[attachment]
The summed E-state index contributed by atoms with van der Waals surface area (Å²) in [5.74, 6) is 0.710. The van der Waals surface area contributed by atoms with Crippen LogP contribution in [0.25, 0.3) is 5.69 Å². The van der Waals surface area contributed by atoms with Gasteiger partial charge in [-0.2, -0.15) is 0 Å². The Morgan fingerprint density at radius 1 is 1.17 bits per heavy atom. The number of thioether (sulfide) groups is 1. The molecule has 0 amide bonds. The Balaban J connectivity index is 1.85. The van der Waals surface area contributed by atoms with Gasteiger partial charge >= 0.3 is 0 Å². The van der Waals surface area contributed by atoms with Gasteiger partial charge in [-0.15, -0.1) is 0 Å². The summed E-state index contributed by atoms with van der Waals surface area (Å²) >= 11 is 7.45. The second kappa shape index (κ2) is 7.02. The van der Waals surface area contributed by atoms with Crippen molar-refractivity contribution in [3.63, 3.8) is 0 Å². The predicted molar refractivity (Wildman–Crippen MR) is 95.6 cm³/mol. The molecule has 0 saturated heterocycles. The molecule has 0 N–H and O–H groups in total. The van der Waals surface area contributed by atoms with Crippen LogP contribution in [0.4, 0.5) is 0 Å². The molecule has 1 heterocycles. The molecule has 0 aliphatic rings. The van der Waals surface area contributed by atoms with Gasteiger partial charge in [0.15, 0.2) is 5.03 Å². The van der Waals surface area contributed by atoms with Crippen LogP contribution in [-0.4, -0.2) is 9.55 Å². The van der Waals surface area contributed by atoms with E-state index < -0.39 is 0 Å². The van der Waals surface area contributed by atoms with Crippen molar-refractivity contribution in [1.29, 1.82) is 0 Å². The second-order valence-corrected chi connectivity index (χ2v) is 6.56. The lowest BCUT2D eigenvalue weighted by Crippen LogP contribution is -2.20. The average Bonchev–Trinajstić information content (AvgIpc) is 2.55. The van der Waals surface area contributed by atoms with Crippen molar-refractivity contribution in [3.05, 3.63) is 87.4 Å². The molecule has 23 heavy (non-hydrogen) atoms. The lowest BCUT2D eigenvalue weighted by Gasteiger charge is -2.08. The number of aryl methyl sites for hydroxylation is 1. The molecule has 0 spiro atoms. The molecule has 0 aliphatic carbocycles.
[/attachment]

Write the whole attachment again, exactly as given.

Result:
The summed E-state index contributed by atoms with van der Waals surface area (Å²) in [5.74, 6) is 0.710. The van der Waals surface area contributed by atoms with Crippen LogP contribution in [0.25, 0.3) is 5.69 Å². The van der Waals surface area contributed by atoms with Gasteiger partial charge in [-0.2, -0.15) is 0 Å². The Morgan fingerprint density at radius 1 is 1.17 bits per heavy atom. The number of thioether (sulfide) groups is 1. The molecule has 0 amide bonds. The Balaban J connectivity index is 1.85. The van der Waals surface area contributed by atoms with Gasteiger partial charge >= 0.3 is 0 Å². The van der Waals surface area contributed by atoms with Gasteiger partial charge in [-0.15, -0.1) is 0 Å². The summed E-state index contributed by atoms with van der Waals surface area (Å²) >= 11 is 7.45. The second kappa shape index (κ2) is 7.02. The van der Waals surface area contributed by atoms with Crippen molar-refractivity contribution in [3.63, 3.8) is 0 Å². The predicted molar refractivity (Wildman–Crippen MR) is 95.6 cm³/mol. The molecule has 0 saturated heterocycles. The molecule has 0 N–H and O–H groups in total. The van der Waals surface area contributed by atoms with Crippen LogP contribution in [0.4, 0.5) is 0 Å². The molecule has 1 heterocycles. The molecule has 0 aliphatic rings. The van der Waals surface area contributed by atoms with Gasteiger partial charge in [0.15, 0.2) is 5.03 Å². The van der Waals surface area contributed by atoms with Crippen LogP contribution in [-0.4, -0.2) is 9.55 Å². The van der Waals surface area contributed by atoms with E-state index < -0.39 is 0 Å². The van der Waals surface area contributed by atoms with Crippen molar-refractivity contribution in [1.29, 1.82) is 0 Å². The second-order valence-corrected chi connectivity index (χ2v) is 6.56. The lowest BCUT2D eigenvalue weighted by Crippen LogP contribution is -2.20. The average Bonchev–Trinajstić information content (AvgIpc) is 2.55. The van der Waals surface area contributed by atoms with Crippen molar-refractivity contribution in [3.05, 3.63) is 87.4 Å². The molecule has 23 heavy (non-hydrogen) atoms. The lowest BCUT2D eigenvalue weighted by Gasteiger charge is -2.08. The number of aryl methyl sites for hydroxylation is 1. The molecule has 0 spiro atoms. The molecule has 0 aliphatic carbocycles.